I’ve implemented few rendering techniques for the DICOM Viewer. First of all I tried to implement a simple MPR reconstruction to be able to see the three planes from a CT: axial, sagittal and coronal.

Here’s a little video showing this feature:

After that I tried to implement Z-projection rendering like MIP, MinIP, Average, etc. but I found that Canvas it’s just so slow for this purpose. So I decided to reimplement all the rendering engine using WebGL.

So I did it and I found a great speed improvement even in my old laptop.

Apart from the Z-Projection technique I implemented an enhance filter in order to sharp the image and get a better result:

HTML5 DICOM

And here you could see this last implementation in action (Please note that the bad quality is due to the codec compression while uploading to youtube):

I’m working healthcare software focused on radiology. I’ve tried many radiology images viewers, recently they’re moving from the desktop to the web but all of them have something in common: you need to install something: java, activex, flash, … So I decided to give a try to the HTML5 technologies and create a fully pluginless viewer.

HTML5 DICOM

The main problem with medical images is that they’re stored in DICOM format. Basically is a binary format which metadata refering the patient data, study parameters, … following by a 16 bit image data. Due to those 16 bits per pixel the best way to manage it is to download the whole image in DICOM format and process it directly on the client side to render the final 8 bpp image. Right now I’m developing the standard 2D manipulation tools, but I would like to try some 3D postprocessing in the future (Using mrdoob’s three.js probably).

The main drawbacks I’ve found using html5 is the differences between browsers of the webworker standard. Specially while communicating with the main thread using postMessage. I hope they (ffox) will fix this in the future :)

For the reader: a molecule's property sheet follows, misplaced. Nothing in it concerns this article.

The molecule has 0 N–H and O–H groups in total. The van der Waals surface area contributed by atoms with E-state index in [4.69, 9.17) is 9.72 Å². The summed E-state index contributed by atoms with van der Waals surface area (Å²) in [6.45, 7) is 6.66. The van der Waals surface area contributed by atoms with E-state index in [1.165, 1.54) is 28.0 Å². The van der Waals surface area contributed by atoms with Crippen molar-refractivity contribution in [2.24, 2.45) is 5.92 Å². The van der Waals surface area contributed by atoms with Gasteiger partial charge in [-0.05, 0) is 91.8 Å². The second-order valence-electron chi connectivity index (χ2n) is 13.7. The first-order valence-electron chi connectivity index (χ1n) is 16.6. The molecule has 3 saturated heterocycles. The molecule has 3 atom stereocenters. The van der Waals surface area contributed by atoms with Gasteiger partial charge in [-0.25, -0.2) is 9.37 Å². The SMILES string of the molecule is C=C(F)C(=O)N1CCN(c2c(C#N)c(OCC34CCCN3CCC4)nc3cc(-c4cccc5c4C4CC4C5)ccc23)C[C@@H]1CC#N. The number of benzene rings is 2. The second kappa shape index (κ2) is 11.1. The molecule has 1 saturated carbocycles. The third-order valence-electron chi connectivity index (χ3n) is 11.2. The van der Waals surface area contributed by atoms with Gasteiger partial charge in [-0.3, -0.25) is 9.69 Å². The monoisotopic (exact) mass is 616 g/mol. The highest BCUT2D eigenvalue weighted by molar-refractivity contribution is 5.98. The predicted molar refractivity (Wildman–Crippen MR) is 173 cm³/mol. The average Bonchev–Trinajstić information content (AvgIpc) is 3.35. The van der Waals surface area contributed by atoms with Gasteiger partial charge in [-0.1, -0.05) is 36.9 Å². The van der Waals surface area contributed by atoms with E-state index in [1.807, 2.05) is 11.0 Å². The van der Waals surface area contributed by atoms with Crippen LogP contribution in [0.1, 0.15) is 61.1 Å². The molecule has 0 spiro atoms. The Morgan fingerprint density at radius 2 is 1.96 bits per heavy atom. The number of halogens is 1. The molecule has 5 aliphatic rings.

So long time since last post :) I tried to avoid the typical “this year i’ll make blablabla” that bloggers use to post first weeks of January, so I preferred to wait for something more interesting to say

I’m still coding for fun as usual, doing some little android stuff and so on… but if there’s something that I love as much as code or even more is music!

I use to play guitar and I wanted to record some songs with somehow quality (Sadly just recording quality but not playing :P). So I to present to myself (I love myself so much) a very nice recording pack: Presonus 1 box (Thank you for advice me).

Presonus audiobox

It cames with everything you need to record: a very nice soundcard with 2 microphone/line inputs with Phantom 48V, large condenser microphone, and monitor headphones.

Along with that hardware, it also includes a license of Studio one software which I found very very easy to use and intuitive.

Not so much to say, just recorded few test, you can try them on the music section where you could find the difference between my old microphone and the new one :)

Finally I’ve managed to finish the application I’ve working last weeks. It’s a simple metronome that I started for two reasons: I wanted to try audio programming in Android and I really needed one for my guitar lessons

First thing I did, obviously, it was to try to find any suitable metronome on the market, but as I commented in my previous post usually the android audio-apps suffer from some kind of lag. That latency maybe it’s not a real problem a game, but for a metronome it makes the application just useless.

I used some tricks I’ve used in demoscene while coding my softsynth and finally I got it working properly.